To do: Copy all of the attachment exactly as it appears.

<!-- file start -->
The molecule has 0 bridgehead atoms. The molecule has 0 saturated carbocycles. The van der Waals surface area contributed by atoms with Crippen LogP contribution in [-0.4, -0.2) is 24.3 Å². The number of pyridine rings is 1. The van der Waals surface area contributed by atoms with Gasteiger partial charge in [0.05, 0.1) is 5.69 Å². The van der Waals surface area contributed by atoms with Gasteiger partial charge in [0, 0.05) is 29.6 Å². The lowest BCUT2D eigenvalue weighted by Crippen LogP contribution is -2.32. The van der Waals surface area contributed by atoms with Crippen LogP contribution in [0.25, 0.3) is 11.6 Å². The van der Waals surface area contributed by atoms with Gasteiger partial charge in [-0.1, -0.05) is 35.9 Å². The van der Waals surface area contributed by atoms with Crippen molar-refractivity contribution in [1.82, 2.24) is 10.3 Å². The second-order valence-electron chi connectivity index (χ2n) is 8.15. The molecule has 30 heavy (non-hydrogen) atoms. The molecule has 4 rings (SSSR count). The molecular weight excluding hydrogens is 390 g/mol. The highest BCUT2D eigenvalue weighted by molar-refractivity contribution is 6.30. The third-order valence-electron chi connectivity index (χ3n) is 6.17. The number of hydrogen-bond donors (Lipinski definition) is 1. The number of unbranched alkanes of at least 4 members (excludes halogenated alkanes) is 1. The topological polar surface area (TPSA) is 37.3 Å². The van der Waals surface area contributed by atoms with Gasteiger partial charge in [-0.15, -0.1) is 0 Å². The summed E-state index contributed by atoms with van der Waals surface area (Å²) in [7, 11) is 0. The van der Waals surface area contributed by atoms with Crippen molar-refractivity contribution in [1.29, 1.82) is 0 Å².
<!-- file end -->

The molecule has 0 bridgehead atoms. The molecule has 0 saturated carbocycles. The van der Waals surface area contributed by atoms with Crippen LogP contribution in [-0.4, -0.2) is 24.3 Å². The number of pyridine rings is 1. The van der Waals surface area contributed by atoms with Gasteiger partial charge in [0.05, 0.1) is 5.69 Å². The van der Waals surface area contributed by atoms with Gasteiger partial charge in [0, 0.05) is 29.6 Å². The lowest BCUT2D eigenvalue weighted by Crippen LogP contribution is -2.32. The van der Waals surface area contributed by atoms with Crippen LogP contribution in [0.25, 0.3) is 11.6 Å². The van der Waals surface area contributed by atoms with Gasteiger partial charge in [-0.1, -0.05) is 35.9 Å². The van der Waals surface area contributed by atoms with Crippen molar-refractivity contribution in [1.82, 2.24) is 10.3 Å². The second-order valence-electron chi connectivity index (χ2n) is 8.15. The molecule has 30 heavy (non-hydrogen) atoms. The molecule has 4 rings (SSSR count). The molecular weight excluding hydrogens is 390 g/mol. The highest BCUT2D eigenvalue weighted by molar-refractivity contribution is 6.30. The third-order valence-electron chi connectivity index (χ3n) is 6.17. The number of hydrogen-bond donors (Lipinski definition) is 1. The number of unbranched alkanes of at least 4 members (excludes halogenated alkanes) is 1. The topological polar surface area (TPSA) is 37.3 Å². The van der Waals surface area contributed by atoms with Gasteiger partial charge in [-0.15, -0.1) is 0 Å². The summed E-state index contributed by atoms with van der Waals surface area (Å²) in [7, 11) is 0. The van der Waals surface area contributed by atoms with Crippen molar-refractivity contribution in [1.29, 1.82) is 0 Å².